Independent Dating
and  

By clicking 'Search' you
are agreeing to our
Terms of Use.

iJobs Job Widget
iJobs People

Compensation and Benefits Manager - Brentwood - Circa £60,000

£60000 per annum: Ashdown Group: Compensation and Benefits Manager - Compensat...

Finance Manager - Recruitment Business (Media & Entertainment)

£28000 - £35000 per annum + negotiable: Sauce Recruitment: We have an exciting...

HR Advisor - North London / North West London

£30000 - £35000 per annum + Benefits: Ashdown Group: HR Advisor - North London...

Finance Manager - Recruitment Business (Media & Entertainment)

£28000 - £32000 per annum + negotiable: Sauce Recruitment: We have an exciting...

Day In a Page

Wilko Johnson, now the bad news: musician splits with manager after police investigate assault claims

Wilko Johnson, now the bad news

Former Dr Feelgood splits with manager after police investigate assault claims
Mark Udall: The Democrat Senator with a fight on his hands ahead of the US midterm elections

Mark Udall: The Democrat Senator with a fight on his hands

The Senator for Colorado is for gay rights, for abortion rights – and in the Republicans’ sights as they threaten to take control of the Senate next month
New discoveries show more contact between far-flung prehistoric humans than had been thought

New discoveries show more contact between far-flung prehistoric humans than had been thought

Evidence found of contact between Easter Islanders and South America
Cerys Matthews reveals how her uncle taped 150 interviews for a biography of Dylan Thomas

Cerys Matthews on Dylan Thomas

The singer reveals how her uncle taped 150 interviews for a biography of the famous Welsh poet
DIY is not fun and we've finally realised this as a nation

Homebase closures: 'DIY is not fun'

Homebase has announced the closure of one in four of its stores. Nick Harding, who never did know his awl from his elbow, is glad to see the back of DIY
The Battle of the Five Armies: Air New Zealand releases new Hobbit-inspired in-flight video

Air New Zealand's wizard in-flight video

The airline has released a new Hobbit-inspired clip dubbed "The most epic safety video ever made"
Pumpkin spice is the flavour of the month - but can you stomach the sweetness?

Pumpkin spice is the flavour of the month

The combination of cinnamon, clove, nutmeg (and no actual pumpkin), now flavours everything from lattes to cream cheese in the US
11 best sonic skincare brushes

11 best sonic skincare brushes

Forget the flannel - take skincare to the next level by using your favourite cleanser with a sonic facial brush
Paul Scholes column: I'm not worried about Manchester United's defence - Chelsea test can be the making of Phil Jones and Marcos Rojo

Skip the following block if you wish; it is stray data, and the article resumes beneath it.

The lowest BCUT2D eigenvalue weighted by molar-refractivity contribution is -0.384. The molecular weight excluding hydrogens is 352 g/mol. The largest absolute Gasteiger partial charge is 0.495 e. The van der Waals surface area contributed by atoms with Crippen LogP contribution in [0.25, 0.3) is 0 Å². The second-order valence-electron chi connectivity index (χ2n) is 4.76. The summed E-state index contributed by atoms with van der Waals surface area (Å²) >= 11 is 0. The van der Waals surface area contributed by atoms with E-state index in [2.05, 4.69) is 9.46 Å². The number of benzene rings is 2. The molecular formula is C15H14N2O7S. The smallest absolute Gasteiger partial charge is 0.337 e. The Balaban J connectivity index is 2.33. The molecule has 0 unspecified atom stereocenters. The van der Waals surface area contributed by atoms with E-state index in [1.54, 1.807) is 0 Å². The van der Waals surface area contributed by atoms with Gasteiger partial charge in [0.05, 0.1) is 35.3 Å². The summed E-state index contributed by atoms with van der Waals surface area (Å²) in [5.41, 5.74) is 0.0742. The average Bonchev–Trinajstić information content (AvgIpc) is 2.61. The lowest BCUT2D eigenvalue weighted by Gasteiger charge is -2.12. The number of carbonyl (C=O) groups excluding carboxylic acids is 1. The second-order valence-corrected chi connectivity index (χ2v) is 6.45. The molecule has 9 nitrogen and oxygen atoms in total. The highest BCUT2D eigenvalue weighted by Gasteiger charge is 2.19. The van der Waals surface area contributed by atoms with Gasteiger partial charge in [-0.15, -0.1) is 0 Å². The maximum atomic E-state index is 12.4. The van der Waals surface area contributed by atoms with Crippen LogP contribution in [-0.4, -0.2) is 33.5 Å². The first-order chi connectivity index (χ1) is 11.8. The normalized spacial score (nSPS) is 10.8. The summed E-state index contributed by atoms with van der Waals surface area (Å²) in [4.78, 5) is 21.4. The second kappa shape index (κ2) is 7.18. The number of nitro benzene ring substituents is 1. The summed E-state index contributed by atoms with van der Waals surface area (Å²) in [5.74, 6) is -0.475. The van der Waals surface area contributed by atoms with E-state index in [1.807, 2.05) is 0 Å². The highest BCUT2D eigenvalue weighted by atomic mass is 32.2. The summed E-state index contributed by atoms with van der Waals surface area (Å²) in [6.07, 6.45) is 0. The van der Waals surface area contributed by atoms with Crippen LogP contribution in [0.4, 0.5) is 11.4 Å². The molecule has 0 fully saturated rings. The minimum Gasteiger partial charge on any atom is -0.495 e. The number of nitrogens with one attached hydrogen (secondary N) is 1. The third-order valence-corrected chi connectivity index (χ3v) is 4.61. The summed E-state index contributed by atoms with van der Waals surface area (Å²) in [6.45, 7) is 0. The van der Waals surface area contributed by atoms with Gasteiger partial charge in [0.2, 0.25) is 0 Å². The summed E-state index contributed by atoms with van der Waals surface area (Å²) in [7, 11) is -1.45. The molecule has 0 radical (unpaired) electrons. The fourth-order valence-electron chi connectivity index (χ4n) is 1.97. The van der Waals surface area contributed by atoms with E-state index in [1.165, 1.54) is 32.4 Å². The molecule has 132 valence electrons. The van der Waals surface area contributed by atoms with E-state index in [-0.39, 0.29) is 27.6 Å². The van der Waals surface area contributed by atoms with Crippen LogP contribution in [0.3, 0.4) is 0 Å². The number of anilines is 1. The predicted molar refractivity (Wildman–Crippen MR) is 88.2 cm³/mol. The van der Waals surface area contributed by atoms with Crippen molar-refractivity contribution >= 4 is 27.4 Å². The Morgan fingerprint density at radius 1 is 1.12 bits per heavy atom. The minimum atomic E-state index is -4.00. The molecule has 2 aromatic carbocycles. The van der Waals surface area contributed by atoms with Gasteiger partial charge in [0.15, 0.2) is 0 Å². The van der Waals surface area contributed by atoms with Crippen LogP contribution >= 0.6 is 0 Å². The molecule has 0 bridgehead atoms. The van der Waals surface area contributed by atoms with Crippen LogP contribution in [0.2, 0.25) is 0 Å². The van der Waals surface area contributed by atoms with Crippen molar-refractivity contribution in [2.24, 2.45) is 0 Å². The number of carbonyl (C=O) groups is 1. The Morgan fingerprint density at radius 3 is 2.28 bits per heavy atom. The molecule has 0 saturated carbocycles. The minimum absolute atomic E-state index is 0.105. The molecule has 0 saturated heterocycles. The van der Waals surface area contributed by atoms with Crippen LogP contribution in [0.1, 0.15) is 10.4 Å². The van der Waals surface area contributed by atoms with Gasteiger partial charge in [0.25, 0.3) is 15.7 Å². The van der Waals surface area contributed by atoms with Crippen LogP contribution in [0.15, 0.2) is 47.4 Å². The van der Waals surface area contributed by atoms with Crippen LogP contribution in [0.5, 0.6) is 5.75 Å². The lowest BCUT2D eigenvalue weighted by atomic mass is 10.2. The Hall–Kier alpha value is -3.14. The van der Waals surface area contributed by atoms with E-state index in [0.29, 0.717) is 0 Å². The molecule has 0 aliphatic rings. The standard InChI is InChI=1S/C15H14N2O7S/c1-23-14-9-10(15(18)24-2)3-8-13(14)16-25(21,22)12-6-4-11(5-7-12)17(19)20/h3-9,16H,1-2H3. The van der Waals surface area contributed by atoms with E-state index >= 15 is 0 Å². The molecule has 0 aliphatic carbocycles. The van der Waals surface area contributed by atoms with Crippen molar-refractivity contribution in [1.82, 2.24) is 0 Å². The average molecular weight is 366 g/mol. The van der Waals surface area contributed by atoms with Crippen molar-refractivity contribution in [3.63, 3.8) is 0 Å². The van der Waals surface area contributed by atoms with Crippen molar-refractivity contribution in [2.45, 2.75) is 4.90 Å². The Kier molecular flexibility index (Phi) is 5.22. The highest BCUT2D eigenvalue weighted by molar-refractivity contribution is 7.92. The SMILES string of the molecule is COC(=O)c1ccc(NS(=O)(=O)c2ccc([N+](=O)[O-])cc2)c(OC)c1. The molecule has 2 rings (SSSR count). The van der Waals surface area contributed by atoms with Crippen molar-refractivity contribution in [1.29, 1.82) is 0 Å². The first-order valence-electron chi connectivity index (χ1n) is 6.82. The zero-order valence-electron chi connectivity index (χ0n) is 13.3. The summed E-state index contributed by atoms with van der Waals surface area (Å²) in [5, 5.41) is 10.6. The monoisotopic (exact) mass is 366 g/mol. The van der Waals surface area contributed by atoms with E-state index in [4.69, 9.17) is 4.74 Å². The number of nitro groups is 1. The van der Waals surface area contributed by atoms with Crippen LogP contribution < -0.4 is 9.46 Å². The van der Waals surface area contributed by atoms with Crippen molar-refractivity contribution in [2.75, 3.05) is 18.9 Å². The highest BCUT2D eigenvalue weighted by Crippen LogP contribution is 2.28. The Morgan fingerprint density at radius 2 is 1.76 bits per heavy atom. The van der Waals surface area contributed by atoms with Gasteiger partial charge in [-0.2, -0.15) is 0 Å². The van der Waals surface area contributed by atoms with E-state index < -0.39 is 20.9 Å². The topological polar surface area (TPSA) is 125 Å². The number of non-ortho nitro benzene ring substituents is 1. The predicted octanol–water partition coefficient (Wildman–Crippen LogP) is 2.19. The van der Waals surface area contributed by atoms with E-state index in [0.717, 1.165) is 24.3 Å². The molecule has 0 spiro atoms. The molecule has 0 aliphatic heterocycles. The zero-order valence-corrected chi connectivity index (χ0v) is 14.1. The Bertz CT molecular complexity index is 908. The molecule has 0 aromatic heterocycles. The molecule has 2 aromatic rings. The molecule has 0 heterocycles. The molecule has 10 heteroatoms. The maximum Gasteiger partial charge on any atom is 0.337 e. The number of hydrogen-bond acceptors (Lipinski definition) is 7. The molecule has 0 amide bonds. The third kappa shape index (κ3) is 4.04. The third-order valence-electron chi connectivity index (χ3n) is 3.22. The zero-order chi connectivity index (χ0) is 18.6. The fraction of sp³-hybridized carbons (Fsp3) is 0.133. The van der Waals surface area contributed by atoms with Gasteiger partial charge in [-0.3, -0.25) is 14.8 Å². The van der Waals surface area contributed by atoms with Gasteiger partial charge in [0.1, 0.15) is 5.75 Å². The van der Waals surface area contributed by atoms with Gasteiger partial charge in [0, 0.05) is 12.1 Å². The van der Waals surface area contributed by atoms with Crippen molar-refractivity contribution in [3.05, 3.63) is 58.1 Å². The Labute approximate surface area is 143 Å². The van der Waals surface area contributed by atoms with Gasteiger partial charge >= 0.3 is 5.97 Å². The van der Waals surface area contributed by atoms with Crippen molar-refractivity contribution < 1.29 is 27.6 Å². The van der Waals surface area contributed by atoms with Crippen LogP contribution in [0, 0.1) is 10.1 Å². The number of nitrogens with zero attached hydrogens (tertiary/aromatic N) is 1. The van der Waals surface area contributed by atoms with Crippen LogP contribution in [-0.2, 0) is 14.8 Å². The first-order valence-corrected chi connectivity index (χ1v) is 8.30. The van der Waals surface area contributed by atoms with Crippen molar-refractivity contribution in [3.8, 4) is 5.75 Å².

Paul Scholes column

I'm not worried about Manchester United's defence - Chelsea test can be the making of Jones and Rojo
Frank Warren: Boxing has its problems but in all my time I've never seen a crooked fight

Frank Warren: Boxing has its problems but in all my time I've never seen a crooked fight

While other sports are stalked by corruption, we are an easy target for the critics
Jamie Roberts exclusive interview: 'I'm a man of my word – I'll stay in Paris'

Jamie Roberts: 'I'm a man of my word – I'll stay in Paris'

Wales centre says he’s not coming home but is looking to establish himself at Racing Métro
How could three tourists have been battered within an inch of their lives by a burglar in a plush London hotel?

A crime that reveals London's dark heart

How could three tourists have been battered within an inch of their lives by a burglar in a plush London hotel?
Meet 'Porridge' and 'Vampire': Chinese state TV is offering advice for citizens picking a Western moniker

Lost in translation: Western monikers

Chinese state TV is offering advice for citizens picking a Western moniker. Simon Usborne, who met a 'Porridge' and a 'Vampire' while in China, can see the problem
Handy hacks that make life easier: New book reveals how to rid your inbox of spam, protect your passwords and amplify your iPhone

Handy hacks that make life easier

New book reveals how to rid your email inbox of spam, protect your passwords and amplify your iPhone with a loo-roll
KidZania lets children try their hands at being a firefighter, doctor or factory worker for the day

KidZania: It's a small world

The new 'educational entertainment experience' in London's Shepherd's Bush will allow children to try out the jobs that are usually undertaken by adults, including firefighter, doctor or factory worker